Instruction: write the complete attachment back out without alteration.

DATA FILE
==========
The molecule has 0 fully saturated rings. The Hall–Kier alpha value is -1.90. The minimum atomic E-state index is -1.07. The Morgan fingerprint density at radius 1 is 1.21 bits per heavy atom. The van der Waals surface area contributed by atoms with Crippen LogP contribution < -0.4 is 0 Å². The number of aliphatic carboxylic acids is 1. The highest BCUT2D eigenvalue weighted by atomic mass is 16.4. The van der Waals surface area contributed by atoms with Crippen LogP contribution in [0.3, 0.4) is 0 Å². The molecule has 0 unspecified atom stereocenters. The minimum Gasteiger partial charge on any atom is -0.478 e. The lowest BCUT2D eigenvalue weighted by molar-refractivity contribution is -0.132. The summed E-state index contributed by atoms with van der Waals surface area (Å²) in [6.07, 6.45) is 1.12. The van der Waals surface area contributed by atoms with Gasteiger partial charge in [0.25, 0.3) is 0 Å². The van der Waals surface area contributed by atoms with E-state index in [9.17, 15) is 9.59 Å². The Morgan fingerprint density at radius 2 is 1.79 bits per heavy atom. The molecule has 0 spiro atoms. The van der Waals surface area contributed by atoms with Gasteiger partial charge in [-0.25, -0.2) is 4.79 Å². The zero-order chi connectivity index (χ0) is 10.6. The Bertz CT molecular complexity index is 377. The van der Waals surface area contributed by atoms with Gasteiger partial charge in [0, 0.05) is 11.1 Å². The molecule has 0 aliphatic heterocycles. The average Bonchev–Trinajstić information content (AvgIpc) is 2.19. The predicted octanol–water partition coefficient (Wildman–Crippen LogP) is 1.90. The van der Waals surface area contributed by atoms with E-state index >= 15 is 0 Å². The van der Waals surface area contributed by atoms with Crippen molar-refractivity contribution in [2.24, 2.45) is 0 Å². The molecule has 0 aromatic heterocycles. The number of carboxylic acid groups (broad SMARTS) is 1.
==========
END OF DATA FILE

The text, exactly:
The molecule has 0 fully saturated rings. The Hall–Kier alpha value is -1.90. The minimum atomic E-state index is -1.07. The Morgan fingerprint density at radius 1 is 1.21 bits per heavy atom. The van der Waals surface area contributed by atoms with Crippen LogP contribution < -0.4 is 0 Å². The number of aliphatic carboxylic acids is 1. The highest BCUT2D eigenvalue weighted by atomic mass is 16.4. The van der Waals surface area contributed by atoms with Crippen LogP contribution in [0.3, 0.4) is 0 Å². The molecule has 0 unspecified atom stereocenters. The minimum Gasteiger partial charge on any atom is -0.478 e. The lowest BCUT2D eigenvalue weighted by molar-refractivity contribution is -0.132. The summed E-state index contributed by atoms with van der Waals surface area (Å²) in [6.07, 6.45) is 1.12. The van der Waals surface area contributed by atoms with Gasteiger partial charge in [0.25, 0.3) is 0 Å². The van der Waals surface area contributed by atoms with E-state index in [9.17, 15) is 9.59 Å². The Morgan fingerprint density at radius 2 is 1.79 bits per heavy atom. The molecule has 0 spiro atoms. The van der Waals surface area contributed by atoms with Gasteiger partial charge in [-0.25, -0.2) is 4.79 Å². The zero-order chi connectivity index (χ0) is 10.6. The Bertz CT molecular complexity index is 377. The van der Waals surface area contributed by atoms with Gasteiger partial charge in [0, 0.05) is 11.1 Å². The molecule has 0 aliphatic heterocycles. The average Bonchev–Trinajstić information content (AvgIpc) is 2.19. The predicted octanol–water partition coefficient (Wildman–Crippen LogP) is 1.90. The van der Waals surface area contributed by atoms with E-state index >= 15 is 0 Å². The van der Waals surface area contributed by atoms with Crippen molar-refractivity contribution in [2.24, 2.45) is 0 Å². The molecule has 0 aromatic heterocycles. The number of carboxylic acid groups (broad SMARTS) is 1.